Published in the Telegraph-Journal 20th January 2012
A critical factor responsible for the failure of many companies is that managers don’t have effective or efficient tools to help them to understand markets, analyze competitors, develop brands, select employees and develop strategy. In the absence of reliable knowledge, other tools are brought to bear to fill in the gaps. This is particularly true with firms that are seeking to finance innovation.
Raising capital is an ongoing and unending challenge for corporations. It is particularly difficult when financing innovation, in part because of the highly uncertain nature of the breakthrough or disruptive technologies that innovation may present. This is an increasingly well-known problem for start-up entrepreneurs but the investment challenge also exists for established firms.
At the outset, a fundamental problem is that proposals to create growth by exploiting potentially disruptive technologies or products cannot often be supported by hard numbers. Markets for these technologies or products can be small initially, and substantial revenues may not materialize for an extended period of time. Too often, when the financing of disruptive technology projects are pitted against incremental sustaining innovations in the battle for funding, the incremental projects receive approval while the seemingly riskier projects get delayed or die.
But an additional and more vexing problem is that managers in established corporations traditionally have used financial analysis tools and methods that can make innovation investments very difficult to justify. The most common system for green-lighting investment projects only reinforces the flaws inherent in these tools and methods.
This constellation of problems has come under the analytical microscope of Harvard University School of Business professor and author of The Innovator’s Dilemma, Clayton Christensen. His recent research asks why “so many smart, hardworking managers in well-run companies find it impossible to innovate successfully”. His team’s investigation has concluded that a misguided deployment of three financial-analysis tools is involved in what he calls “the conspiracy against successful innovation”. According to Christensen, the application of discounted cash flow and net present value to evaluate investment opportunities is “responsible for management underestimation of the real returns and benefits of investments in innovation”. In addition, his research reveals the way that fixed and sunk costs are reflected when evaluating future investments confers an unfair advantage on challengers and encumbers incumbent firms that attempt to respond to competition. Finally, his team claims that an excessive emphasis on earnings per share as the primary driver of share price and hence of shareholder value creation diverts resources away from investments whose payoff lies beyond the near term. This has resulted in an investment shortfall in business models where liquidity events are beyond the immediate horizon.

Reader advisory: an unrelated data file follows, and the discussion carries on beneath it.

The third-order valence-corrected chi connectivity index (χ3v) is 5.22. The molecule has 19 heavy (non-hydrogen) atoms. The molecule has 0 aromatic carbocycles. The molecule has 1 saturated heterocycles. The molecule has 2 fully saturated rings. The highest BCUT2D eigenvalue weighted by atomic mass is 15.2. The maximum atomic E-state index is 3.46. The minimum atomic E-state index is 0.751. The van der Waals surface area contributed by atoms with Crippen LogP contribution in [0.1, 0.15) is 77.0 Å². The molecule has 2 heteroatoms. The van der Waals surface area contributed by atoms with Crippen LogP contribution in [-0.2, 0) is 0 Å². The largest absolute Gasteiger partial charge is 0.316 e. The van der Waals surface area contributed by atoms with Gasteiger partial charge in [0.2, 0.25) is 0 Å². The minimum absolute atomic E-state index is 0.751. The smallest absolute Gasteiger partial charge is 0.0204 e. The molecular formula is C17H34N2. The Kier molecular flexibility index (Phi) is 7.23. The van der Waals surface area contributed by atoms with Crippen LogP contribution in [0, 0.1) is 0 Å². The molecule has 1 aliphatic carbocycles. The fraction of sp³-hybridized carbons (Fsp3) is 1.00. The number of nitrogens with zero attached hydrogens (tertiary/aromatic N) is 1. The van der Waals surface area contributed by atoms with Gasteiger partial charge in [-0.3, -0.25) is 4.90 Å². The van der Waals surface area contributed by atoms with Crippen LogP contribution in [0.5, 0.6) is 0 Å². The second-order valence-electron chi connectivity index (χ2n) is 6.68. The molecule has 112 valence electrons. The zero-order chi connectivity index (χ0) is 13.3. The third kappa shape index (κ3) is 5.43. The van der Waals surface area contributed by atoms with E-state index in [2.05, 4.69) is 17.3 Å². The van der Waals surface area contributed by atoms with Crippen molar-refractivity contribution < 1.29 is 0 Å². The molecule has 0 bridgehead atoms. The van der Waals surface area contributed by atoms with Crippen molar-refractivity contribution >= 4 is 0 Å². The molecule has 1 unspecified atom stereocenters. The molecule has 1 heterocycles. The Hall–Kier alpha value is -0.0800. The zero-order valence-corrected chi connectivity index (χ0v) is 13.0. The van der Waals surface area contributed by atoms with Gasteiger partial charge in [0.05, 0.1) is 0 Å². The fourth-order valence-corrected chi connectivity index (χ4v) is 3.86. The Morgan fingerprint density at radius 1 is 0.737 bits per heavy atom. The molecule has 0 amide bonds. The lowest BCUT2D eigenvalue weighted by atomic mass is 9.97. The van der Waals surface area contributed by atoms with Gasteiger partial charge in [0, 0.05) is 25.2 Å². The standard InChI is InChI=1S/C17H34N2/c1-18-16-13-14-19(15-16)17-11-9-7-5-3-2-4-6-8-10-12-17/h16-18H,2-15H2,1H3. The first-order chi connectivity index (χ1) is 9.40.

Christensen’s view is that the way these financial tools are commonly used in evaluating investment opportunity creates a systematic bias against innovation. He blames the commonly used stage-gate approval process— feasibility, development and launch—for much of the analytical distortion. His research reinforces that project teams generally know how good the financial projections need to appear in order to successfully win funding. Alternative methods, such as discovery-driven planning challenge some of the paradigms of financial analysis but they can help managers innovate with a more accurate projection of future value, and with less cost and risk. Christensen’s wider claim is that some of the tools typically used for financial analysis and decision making about investments distort the value and likelihood of the success of investments in innovation. Although he identifies business schools as laggards when teaching finance and investment, he states that there’s a better way for management teams to grow their companies. This involves paradigmatically different thinking about organization, planning, control and leadership and points to the critical importance of universities in determining the future of innovation.